For a while, I have criticised the mainstream media for defending the indefensible. I am seeing a potential sea change and a realisation that it is no longer acceptable to defend the indefensible, being this government. However, a couple of groups steadfastly still attempt to.
When I saw TV1’s Sunday report on Rotorua, I was initially sceptical, although I ended up surprised and shocked at what I saw. For once, TV1 exposed the truth of emergency housing in Rotorua, something some of us already knew. What I saw shocked me, and it was too hard to watch. For too long mainstream media have been trying to bury this story (albeit one very good piece I saw recently). But not now. The TV1 Sunday programme ruthlessly exposed what this government has done to Rotorua and the people they are supposed to care for. This massive failure by Labour is no longer defendable, even by the staunchest of Labour supporters, inside and outside the mainstream media. Thus, the TV1 expose was as dramatic and damning of the government, as much as the topic was itself.
For some time, The New Zealand Herald has been dabbling round the edges and sniping at the government occasionally. While I like Steven Joyce’s opinion pieces, he is an ex-National cabinet minister and was a good one at that. Obviously, due to his political leanings, he will take the current government to task whenever he can. Even I could not ignore the fact he exposed the government on its blatant attempt to hide the GST take on Kiwisaver. He carefully outlined the process on how such bills come to be tabled; how ministers are consulted and briefed on the important issues that need to be thought through, potentially declared, or even removed from the draft legislation before being tabled. As Joyce put it, “So unless there is a total breakdown of the normal decision-making processes within the Government, which is highly unlikely, the decision and the underhand way it was announced was premediated.” (Weekend Herald, 3 September 2022).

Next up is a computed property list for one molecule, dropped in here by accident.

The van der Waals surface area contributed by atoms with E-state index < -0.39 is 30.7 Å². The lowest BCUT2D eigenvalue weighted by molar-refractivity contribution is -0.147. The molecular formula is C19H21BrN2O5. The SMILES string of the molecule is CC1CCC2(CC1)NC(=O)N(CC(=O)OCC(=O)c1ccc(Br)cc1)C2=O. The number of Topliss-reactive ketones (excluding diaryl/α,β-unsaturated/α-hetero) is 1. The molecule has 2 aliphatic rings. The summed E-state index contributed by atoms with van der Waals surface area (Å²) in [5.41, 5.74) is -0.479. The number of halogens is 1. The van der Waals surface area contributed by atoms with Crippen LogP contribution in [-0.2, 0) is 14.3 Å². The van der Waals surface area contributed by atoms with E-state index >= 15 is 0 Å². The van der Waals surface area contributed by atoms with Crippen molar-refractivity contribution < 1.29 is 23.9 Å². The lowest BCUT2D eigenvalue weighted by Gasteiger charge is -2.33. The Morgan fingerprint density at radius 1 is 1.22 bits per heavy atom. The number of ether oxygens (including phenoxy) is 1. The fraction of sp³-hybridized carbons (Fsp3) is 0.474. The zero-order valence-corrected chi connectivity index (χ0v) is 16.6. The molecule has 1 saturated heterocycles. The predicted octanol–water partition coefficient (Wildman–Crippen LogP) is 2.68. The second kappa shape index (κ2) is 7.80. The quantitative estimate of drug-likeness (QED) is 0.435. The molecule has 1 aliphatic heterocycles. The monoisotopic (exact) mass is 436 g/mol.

Amazingly, Grant Robertson tried to blame this on the previous National government when he told Heather du Plessis on ZB Talkback that they started this process before Labour came to power. This is arrogantly trying to blame someone else for their own mistake. As Joyce wrote, this government must now be tone deaf to the reality they found themselves in. Even Janet Wilson and Luke Malpass dabbled a little on this matter too, although in a more diplomatic manner.
Regarding The Three Waters, I recently wrote that the mainstream media have avoided getting to the crux of this matter by refusing to openly admit Three Waters is a lie. I quoted the Taxpayers Union on this, who thought their legal opinion would never appear in mainstream media. It did. To the NZ Herald’s credit, they published an opinion piece by Bruce Cotterill. He wrote, “With the support of the Taxpayers’ Union and the Democracy Foundation, those small beginnings have now escalated to the point where there is a strong legal team headed by well-known Wellington lawyer Stephen Franks, a former Act Party MP, and highly regarded Queen’s Counsel Gary Judd, QC.